Singing Happy Birthday to the birthday “girl” or “boy” on his/her special day is as ingrained in us as watching fireworks on the 4th of July–probably even more so. But until recently if you sang it in public (which all of us have!) you risked a $150,000 fine for copyright infringement! Yup. That’s because Warner/Chappell Music (a division of Warner Music Group) maintained it owned the copyright to the 16-word song that was written in 1893 by Mildred and Patty Hill. Warner has never actually gone after an individual for singing it at Chuck E. Cheese but if you’d ask them if legally they thought they could, their answer would be “yes.” This sweet, little song was quite the revenue generator for the music giant. While Warner gave us regular folks a pass they weren’t about to lose a dime from deep pockets. In fact, Warner earned more than $2 million in copyright fees each year as a result of Happy Birthday being sung in a film or television show. And, they demanded payment at every turn and no one in Hollywood seemed to argue with them . . . until Until Good Morning to You Productions Corp. (I love that name, it’s as happy and innocent as Happy Birthday itself, isn’t it?) decided to make a documentary about the song and refused to pay the $1,500 licensing fee.
Good Morning to You Productions Corp. believed the song belonged in the public domain and should therefore be free to anyone who wanted to sing it. So, how does a dispute like this get resolved? A competitive game of Pin the Tail on the Donkey or maybe the one who delivers the final whack to the piñata? Nope. Just like all copyright disputes that can’t be settle amicably, a lawsuit was filed. In this case, a class action suit was brought against Warner contending that their copyright claim for “Happy Birthday” was invalid. The class (that’s a legal phrase that refers to plaintiffs who make up the members of a class action) conceded that the publishing company might own a limited piano arrangement version of the song published in 1935, but that was it. The words, the melody was free to anyone to sing whenever and wherever they pleased. The suit demanded restitution of millions of licensing fees plaintiffs had paid during the prior three years (because of the statute of limitations, the suit could not go back further than that).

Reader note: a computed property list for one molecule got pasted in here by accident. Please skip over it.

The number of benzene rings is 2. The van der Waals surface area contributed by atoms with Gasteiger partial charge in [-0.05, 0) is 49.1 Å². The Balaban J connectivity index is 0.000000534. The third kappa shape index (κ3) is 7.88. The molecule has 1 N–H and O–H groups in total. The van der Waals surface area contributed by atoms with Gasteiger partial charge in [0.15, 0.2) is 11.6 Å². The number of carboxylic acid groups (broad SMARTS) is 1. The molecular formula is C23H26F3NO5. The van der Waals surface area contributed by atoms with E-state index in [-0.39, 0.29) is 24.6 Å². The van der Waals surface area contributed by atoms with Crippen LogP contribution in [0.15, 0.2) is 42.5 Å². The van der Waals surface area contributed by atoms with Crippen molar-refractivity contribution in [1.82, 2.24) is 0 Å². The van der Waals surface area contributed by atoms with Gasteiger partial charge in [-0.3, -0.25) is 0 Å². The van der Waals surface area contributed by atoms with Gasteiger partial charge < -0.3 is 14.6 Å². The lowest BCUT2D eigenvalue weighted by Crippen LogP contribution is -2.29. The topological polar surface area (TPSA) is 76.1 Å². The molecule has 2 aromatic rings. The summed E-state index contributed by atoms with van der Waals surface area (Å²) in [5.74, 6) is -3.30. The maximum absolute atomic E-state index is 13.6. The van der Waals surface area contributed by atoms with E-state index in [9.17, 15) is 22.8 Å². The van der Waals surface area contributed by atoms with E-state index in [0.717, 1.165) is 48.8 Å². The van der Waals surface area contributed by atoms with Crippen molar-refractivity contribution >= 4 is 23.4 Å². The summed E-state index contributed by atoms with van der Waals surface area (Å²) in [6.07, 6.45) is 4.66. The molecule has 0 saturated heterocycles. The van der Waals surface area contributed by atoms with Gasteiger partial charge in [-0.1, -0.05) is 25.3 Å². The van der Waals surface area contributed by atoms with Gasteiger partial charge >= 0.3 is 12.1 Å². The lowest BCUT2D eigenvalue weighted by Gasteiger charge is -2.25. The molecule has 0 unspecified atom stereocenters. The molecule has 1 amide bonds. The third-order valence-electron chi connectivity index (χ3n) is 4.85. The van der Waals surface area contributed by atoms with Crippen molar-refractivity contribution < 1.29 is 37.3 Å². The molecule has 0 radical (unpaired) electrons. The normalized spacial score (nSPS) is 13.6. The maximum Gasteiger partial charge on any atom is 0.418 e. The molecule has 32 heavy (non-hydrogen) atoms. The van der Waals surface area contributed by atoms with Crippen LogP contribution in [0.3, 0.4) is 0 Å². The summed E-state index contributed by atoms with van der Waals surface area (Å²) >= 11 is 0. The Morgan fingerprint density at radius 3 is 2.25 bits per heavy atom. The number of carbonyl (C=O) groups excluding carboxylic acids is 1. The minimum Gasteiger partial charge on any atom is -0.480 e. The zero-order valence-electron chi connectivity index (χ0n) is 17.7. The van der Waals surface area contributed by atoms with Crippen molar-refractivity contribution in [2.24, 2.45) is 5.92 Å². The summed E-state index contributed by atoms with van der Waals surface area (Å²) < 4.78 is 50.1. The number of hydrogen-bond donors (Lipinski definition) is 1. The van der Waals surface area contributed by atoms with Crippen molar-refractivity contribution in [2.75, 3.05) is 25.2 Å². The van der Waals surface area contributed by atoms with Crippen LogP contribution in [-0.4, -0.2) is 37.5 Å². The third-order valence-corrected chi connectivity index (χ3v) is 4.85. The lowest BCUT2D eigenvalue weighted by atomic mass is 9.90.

And, really good news here! A federal judge agreed with Good Morning to You and ruled Warner’s copyright claim invalid. They settled the case in 2016 for $14 million and the song moved into the public domain. In case you’re wondering where the money went, it was used to refund those who had paid licensing fees, including Good Morning to You Productions Corp. And the icing on the cake? Shortly afterward they released their documentary. Happy Birthday: My Campaign to Liberate the People’s Song.
As a further note, the same attorneys who won the Happy Birthday case have filed similar lawsuits for “We Shall Overcome” and “This Land is Your Land.” No final decisions yet on those songs but a New York judge recently ruled that the “We Shall Overcome” lawsuit can move forward. I expect the outcome to be the same as with Happy Birthday. Don’t ya just love a happy ending?